An art exhibition that would make your blood boil

Alanna O'Kelly: Still from the video: “No colouring can deepen the darkness of truth” 1992
Alanna O’Kelly: still from video: “No colouring can deepen the darkness of truth”

I was angry – that was my first emotion. I was at the art exhibition in Dublin Castle entitled: Coming home, art and the Great Hunger and the first room contained all the old Victorian paintings of thatched cottages, boorish Irish peasants and innocuous pastoral scenes.

In the background I could hear the documentary about the Irish Famine – about the million who had died from starvation and disease, and the two million more who had been forced to emigrate. 1847 was the worst year. “Black 47”

And there was plenty of food in the country at the time – but it was being exported. Laissez Faire, that’s what they called it – the government policy of not interfering with the free market…

The ragpickers, a painting by Henry Allan RHA 1900
The Rag Pickers, an oil painting by Henry Allan RHA, 1900

But there was also a painting by Henry Allan (1865-1912) in the exhibition. He painted the rag pickers down at the Shelly Banks (seen above). Rag pickers eked out a living by scavenging for rags and scraps (as well as dead cats and dogs because, according to the exhibition label, these could be skinned to make clothes).

Does any of this sound familiar? – the haves and the have-nots in the world today?

There was a second room with more contemporary works. This exhibition is from the collection of Ireland’s Great Hunger Museum at Quinnipiac University in America. After June, it will travel to Skibbereen and then on to Derry.

Actually what moved me most was the video by Alanna O’Kelly entitled:  “No colouring can deepen the darkness of truth”. I had seen it over twenty years ago but it is still as powerful today.

Alanna O'Kelly: still from video: "No colouring can deepen the darkness of truth"
Alanna O’Kelly: still from video: “No colouring can deepen the darkness of truth”

Using a collage of images of seashore and mountain, the recitation of Irish place names, the haunting sound of keening and the intermittent singing in the Irish language, it makes manifest the terrible trauma and loss suffered by the Irish nation, no more than five generations ago.

O’Kelly’s response to the Famine came from an appreciation that loss and emigration are still live issues, connecting Irish history to ongoing conflict and displacement around the world.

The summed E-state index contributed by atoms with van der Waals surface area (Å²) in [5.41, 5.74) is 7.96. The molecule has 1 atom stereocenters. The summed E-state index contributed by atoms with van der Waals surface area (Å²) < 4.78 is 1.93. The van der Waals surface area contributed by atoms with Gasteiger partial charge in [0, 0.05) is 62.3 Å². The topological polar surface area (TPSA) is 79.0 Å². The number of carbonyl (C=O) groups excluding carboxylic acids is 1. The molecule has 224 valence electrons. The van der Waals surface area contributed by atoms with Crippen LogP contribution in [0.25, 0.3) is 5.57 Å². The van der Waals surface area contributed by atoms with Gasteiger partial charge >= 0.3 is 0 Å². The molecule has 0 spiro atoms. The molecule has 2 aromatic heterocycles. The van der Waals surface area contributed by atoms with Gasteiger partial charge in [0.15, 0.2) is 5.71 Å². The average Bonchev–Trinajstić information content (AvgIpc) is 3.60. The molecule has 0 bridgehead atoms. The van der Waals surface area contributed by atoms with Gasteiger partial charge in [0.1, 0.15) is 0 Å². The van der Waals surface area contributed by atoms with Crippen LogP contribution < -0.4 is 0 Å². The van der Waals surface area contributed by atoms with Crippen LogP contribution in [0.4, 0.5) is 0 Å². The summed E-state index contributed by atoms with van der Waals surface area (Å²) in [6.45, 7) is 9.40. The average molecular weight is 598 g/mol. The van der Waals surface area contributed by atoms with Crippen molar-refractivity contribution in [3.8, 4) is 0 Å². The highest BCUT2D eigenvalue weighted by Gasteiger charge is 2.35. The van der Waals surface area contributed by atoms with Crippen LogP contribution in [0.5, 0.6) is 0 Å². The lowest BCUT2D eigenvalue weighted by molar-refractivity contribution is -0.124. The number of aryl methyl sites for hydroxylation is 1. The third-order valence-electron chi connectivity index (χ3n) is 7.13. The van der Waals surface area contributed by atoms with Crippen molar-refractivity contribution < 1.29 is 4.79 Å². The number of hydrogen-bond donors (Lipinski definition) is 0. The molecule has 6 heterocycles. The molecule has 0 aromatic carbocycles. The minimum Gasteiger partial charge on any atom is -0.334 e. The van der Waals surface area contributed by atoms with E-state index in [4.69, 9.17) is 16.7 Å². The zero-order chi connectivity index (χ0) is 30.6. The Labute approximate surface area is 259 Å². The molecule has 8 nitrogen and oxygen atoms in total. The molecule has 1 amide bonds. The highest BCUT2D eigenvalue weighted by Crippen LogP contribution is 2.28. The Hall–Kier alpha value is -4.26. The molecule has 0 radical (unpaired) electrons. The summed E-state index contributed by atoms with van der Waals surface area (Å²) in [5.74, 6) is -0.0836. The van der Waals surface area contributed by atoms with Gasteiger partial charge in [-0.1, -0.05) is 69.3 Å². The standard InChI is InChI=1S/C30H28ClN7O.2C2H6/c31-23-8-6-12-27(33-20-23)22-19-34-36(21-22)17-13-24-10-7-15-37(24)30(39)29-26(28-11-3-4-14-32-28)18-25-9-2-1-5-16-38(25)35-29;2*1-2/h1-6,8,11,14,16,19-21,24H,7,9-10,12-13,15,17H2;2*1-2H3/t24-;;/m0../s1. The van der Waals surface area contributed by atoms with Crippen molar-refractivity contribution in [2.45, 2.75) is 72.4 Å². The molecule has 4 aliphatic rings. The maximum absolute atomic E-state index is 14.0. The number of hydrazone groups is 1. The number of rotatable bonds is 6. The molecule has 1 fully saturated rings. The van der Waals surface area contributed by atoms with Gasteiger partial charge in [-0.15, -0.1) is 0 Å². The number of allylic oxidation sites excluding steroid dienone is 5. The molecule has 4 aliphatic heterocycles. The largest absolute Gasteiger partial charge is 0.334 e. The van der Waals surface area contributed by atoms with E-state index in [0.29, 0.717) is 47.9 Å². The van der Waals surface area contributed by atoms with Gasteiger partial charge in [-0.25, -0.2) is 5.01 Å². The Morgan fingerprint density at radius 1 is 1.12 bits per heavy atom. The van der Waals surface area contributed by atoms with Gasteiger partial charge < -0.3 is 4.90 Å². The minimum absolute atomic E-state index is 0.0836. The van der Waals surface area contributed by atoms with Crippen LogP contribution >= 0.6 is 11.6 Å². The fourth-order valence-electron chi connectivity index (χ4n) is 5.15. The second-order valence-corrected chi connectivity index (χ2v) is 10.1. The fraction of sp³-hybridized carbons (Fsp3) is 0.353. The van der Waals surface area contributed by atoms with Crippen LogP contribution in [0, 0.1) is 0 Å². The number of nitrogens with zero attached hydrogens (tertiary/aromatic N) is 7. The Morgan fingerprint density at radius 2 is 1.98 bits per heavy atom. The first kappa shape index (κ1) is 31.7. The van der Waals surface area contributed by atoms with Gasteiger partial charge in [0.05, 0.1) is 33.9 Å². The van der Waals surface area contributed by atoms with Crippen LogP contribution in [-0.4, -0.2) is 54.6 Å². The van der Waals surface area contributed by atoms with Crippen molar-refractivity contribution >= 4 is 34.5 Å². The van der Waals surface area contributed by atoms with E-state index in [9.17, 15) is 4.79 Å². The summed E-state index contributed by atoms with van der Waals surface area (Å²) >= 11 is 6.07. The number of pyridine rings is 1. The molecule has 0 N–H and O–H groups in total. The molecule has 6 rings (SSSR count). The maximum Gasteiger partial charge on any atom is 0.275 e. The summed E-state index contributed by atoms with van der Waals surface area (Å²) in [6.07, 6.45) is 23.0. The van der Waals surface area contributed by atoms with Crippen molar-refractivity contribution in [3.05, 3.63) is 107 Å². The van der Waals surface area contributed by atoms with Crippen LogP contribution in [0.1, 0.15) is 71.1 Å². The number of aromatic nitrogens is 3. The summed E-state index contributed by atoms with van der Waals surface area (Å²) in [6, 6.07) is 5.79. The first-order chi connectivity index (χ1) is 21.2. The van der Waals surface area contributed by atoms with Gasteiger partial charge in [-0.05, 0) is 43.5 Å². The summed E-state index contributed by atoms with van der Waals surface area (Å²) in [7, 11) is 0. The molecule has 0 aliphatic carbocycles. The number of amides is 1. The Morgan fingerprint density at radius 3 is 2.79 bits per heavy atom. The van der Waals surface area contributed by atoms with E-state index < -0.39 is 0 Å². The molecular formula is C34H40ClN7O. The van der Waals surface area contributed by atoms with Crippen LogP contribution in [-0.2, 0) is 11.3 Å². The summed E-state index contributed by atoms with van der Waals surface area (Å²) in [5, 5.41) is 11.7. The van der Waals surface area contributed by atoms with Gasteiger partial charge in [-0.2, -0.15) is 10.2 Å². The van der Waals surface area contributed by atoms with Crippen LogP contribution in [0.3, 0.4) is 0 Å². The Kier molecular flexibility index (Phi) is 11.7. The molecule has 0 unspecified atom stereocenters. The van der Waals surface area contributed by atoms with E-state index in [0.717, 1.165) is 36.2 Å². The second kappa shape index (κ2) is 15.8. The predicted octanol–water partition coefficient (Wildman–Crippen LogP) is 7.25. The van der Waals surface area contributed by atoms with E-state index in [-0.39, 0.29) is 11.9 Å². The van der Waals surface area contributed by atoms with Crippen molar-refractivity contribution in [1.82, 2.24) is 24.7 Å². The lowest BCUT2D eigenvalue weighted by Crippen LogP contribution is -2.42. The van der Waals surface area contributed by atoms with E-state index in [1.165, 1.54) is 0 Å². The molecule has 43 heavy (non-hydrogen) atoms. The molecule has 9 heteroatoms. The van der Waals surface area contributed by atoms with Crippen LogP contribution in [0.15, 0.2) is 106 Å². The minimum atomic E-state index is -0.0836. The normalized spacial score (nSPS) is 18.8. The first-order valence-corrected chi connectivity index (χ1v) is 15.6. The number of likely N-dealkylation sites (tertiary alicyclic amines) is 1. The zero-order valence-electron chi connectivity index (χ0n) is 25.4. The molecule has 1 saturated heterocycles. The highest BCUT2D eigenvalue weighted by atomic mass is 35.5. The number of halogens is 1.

I’m afraid that my reproductions don’t do justice to the original film and of course, the soundtrack is crucial to the full appreciation of the art. If you’re ever in County Leitrim, there is a permanent installation of this artwork in the Workhouse, Carrick-on-Shannon, one of the sites referenced in the work.

Alanna O’Kelly

https://www.artandthegreathunger.org/

westcorkartscentre.com

http://culturlann.org/

http://www.workhouses.org.uk/CarrickOnShannon/

http://www.oliviercornetgallery.com/

 

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9 comments

  1. I came away from it viscerally angry, Eoin ; Moya Cannon, poet, does a good job with the voiceover in the AV and there are artists there who are a revelation to me; some of the sculpture is especially strong; the folios published alongside are very well produced – I bought several and when the catalogue is available again (out of print!) I hope to get it. When it goes to Skibbereen it will be alongside the Famine Museum there, adducing the specific references and historical facts; appalling. I will never forget my own grandmother’s eyes as she told us of looking into the eyes of a woman she knew who had survived the Famine and seen its horrors; so it’s only two eye contacts away for me ……………..; This exhibition is a must see, with contemporary relevance re the last decade : homelessness, deprivation ; cuts to essential services: emigration and laissez faire in Ireland. while others were paid 200,00 pa from the public purse, to continue their activities. That’s why I support DIEM 25 in Ireland, and across Europe .

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  2. No colouring can deepen the darkness of truth. An interesting line. It reminds me of the proverb, Tógfaidh dath dubh ach ní thógfaidh dubh dath. (A light colour can be dyed black but a black cloth can’t be dyed a lighter colour.) It’s usually used in the metaphorical sense and refers to how easy it is to blacken someone’s character but not so easy to restore their reputation.

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